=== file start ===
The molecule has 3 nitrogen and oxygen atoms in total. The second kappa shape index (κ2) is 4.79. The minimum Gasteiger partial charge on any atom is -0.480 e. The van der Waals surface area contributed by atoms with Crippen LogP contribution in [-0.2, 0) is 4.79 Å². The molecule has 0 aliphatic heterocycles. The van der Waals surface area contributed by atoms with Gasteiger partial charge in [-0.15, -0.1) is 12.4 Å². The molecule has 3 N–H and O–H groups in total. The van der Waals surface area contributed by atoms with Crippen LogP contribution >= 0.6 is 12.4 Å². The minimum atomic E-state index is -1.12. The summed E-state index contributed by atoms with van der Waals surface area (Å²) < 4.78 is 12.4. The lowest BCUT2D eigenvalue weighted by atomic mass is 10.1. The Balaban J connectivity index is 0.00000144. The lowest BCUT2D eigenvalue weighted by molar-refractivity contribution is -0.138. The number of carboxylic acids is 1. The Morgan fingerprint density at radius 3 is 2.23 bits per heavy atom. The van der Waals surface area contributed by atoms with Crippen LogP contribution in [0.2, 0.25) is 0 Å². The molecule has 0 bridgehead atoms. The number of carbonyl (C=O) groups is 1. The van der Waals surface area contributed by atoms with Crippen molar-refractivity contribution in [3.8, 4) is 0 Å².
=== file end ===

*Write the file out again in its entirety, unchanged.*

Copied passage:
The molecule has 3 nitrogen and oxygen atoms in total. The second kappa shape index (κ2) is 4.79. The minimum Gasteiger partial charge on any atom is -0.480 e. The van der Waals surface area contributed by atoms with Crippen LogP contribution in [-0.2, 0) is 4.79 Å². The molecule has 0 aliphatic heterocycles. The van der Waals surface area contributed by atoms with Gasteiger partial charge in [-0.15, -0.1) is 12.4 Å². The molecule has 3 N–H and O–H groups in total. The van der Waals surface area contributed by atoms with Crippen LogP contribution >= 0.6 is 12.4 Å². The minimum atomic E-state index is -1.12. The summed E-state index contributed by atoms with van der Waals surface area (Å²) < 4.78 is 12.4. The lowest BCUT2D eigenvalue weighted by atomic mass is 10.1. The Balaban J connectivity index is 0.00000144. The lowest BCUT2D eigenvalue weighted by molar-refractivity contribution is -0.138. The number of carboxylic acids is 1. The Morgan fingerprint density at radius 3 is 2.23 bits per heavy atom. The van der Waals surface area contributed by atoms with Crippen LogP contribution in [0.2, 0.25) is 0 Å². The molecule has 0 bridgehead atoms. The number of carbonyl (C=O) groups is 1. The van der Waals surface area contributed by atoms with Crippen molar-refractivity contribution in [3.8, 4) is 0 Å².